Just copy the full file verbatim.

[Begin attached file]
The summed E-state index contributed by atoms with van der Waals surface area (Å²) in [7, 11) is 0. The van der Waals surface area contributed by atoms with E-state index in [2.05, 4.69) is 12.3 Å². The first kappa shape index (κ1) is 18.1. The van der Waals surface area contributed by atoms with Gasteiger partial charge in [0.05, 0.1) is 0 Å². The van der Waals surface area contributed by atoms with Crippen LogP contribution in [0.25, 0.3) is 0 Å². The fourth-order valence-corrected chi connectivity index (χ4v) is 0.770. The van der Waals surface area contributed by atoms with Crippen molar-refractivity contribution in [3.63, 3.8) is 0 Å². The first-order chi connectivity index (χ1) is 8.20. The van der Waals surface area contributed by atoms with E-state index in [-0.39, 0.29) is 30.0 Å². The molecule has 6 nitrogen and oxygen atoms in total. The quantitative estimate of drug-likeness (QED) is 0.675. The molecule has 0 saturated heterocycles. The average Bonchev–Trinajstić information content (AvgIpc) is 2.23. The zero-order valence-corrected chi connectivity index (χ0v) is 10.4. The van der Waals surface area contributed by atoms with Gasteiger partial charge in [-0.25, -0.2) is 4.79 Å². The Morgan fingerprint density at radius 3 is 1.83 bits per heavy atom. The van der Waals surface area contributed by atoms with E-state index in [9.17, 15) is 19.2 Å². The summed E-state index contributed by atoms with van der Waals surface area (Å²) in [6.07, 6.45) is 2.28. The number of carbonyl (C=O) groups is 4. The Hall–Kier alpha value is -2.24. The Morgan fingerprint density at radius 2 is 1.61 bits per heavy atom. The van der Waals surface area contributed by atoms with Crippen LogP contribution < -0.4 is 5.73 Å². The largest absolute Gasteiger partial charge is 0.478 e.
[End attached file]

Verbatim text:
The summed E-state index contributed by atoms with van der Waals surface area (Å²) in [7, 11) is 0. The van der Waals surface area contributed by atoms with E-state index in [2.05, 4.69) is 12.3 Å². The first kappa shape index (κ1) is 18.1. The van der Waals surface area contributed by atoms with Gasteiger partial charge in [0.05, 0.1) is 0 Å². The van der Waals surface area contributed by atoms with Crippen LogP contribution in [0.25, 0.3) is 0 Å². The fourth-order valence-corrected chi connectivity index (χ4v) is 0.770. The van der Waals surface area contributed by atoms with Crippen molar-refractivity contribution in [3.63, 3.8) is 0 Å². The first-order chi connectivity index (χ1) is 8.20. The van der Waals surface area contributed by atoms with E-state index in [-0.39, 0.29) is 30.0 Å². The molecule has 6 nitrogen and oxygen atoms in total. The quantitative estimate of drug-likeness (QED) is 0.675. The molecule has 0 saturated heterocycles. The average Bonchev–Trinajstić information content (AvgIpc) is 2.23. The zero-order valence-corrected chi connectivity index (χ0v) is 10.4. The van der Waals surface area contributed by atoms with Gasteiger partial charge in [-0.25, -0.2) is 4.79 Å². The Morgan fingerprint density at radius 3 is 1.83 bits per heavy atom. The van der Waals surface area contributed by atoms with E-state index in [9.17, 15) is 19.2 Å². The summed E-state index contributed by atoms with van der Waals surface area (Å²) in [6.07, 6.45) is 2.28. The number of carbonyl (C=O) groups is 4. The Hall–Kier alpha value is -2.24. The Morgan fingerprint density at radius 2 is 1.61 bits per heavy atom. The van der Waals surface area contributed by atoms with Crippen LogP contribution < -0.4 is 5.73 Å². The largest absolute Gasteiger partial charge is 0.478 e.